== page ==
• If the vehicle is within the new vehicle warranty period, always use the manufacturer's recommended coolant as to do otherwise could void the warranty should the cooling system fail.
  • Always use the service stickers supplied by the coolant manufacturer to avoid any confusion as to which type of coolant is in the system when a top up is required.
  • Always dispose of used coolants correctly.  All used coolants will contain heavy metals irrespective of their claims of being environmentally friendly.

Whilst not wanting to pick on any one are of the automotive industry, our own experience tells us that many vehicle we have examined for electrolysis and chemical corrosion damage are those that have had recent paint and panel repairs.  If you suspect that a radiator has failed from electrolysis and you can't find any apparent reason for it, look for signs of recent repairs (keep in mind that the problems can exist right from the time the vehicle was manufactured).

If you spot repairs, be wary of earth wires that:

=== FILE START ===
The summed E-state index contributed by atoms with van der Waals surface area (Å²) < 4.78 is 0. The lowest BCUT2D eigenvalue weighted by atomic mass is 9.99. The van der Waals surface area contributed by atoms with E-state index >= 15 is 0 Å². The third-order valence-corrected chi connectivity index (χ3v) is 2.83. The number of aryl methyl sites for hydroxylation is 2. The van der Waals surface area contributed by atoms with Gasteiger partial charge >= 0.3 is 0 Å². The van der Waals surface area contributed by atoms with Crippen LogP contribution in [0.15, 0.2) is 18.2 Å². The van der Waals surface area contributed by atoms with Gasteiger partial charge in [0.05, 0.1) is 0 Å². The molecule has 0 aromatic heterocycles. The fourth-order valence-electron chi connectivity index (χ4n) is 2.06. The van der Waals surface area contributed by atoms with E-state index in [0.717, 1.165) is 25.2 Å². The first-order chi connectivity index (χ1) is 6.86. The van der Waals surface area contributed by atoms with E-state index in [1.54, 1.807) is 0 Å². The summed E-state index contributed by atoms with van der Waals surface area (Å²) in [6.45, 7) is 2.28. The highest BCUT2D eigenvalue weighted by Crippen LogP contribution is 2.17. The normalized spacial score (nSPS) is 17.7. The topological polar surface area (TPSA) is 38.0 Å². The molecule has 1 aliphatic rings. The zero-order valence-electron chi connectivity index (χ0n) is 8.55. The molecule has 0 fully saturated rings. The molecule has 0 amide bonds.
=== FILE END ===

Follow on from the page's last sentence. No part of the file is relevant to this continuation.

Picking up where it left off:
1. Are not connected.
  2. Are loose, corroded or insecure.
  3. Earth wire mounting points have recently been painted, thus paint may be down the threaded holes causing poor earth contact.
  4. Whilst you are monitoring the presence of stray voltage in the cooling system, have a fellow worker operate the brake lights, parking, head and high beam lights and check for any increase in voltage readings in your multimeter.
  5. Also, turn on as many accessories as you can to load the vehicle's electrical system whilst monitoring stray current.
  6. Check battery cables and mid cable securing points for corrosion and tightness.

 Additional Information: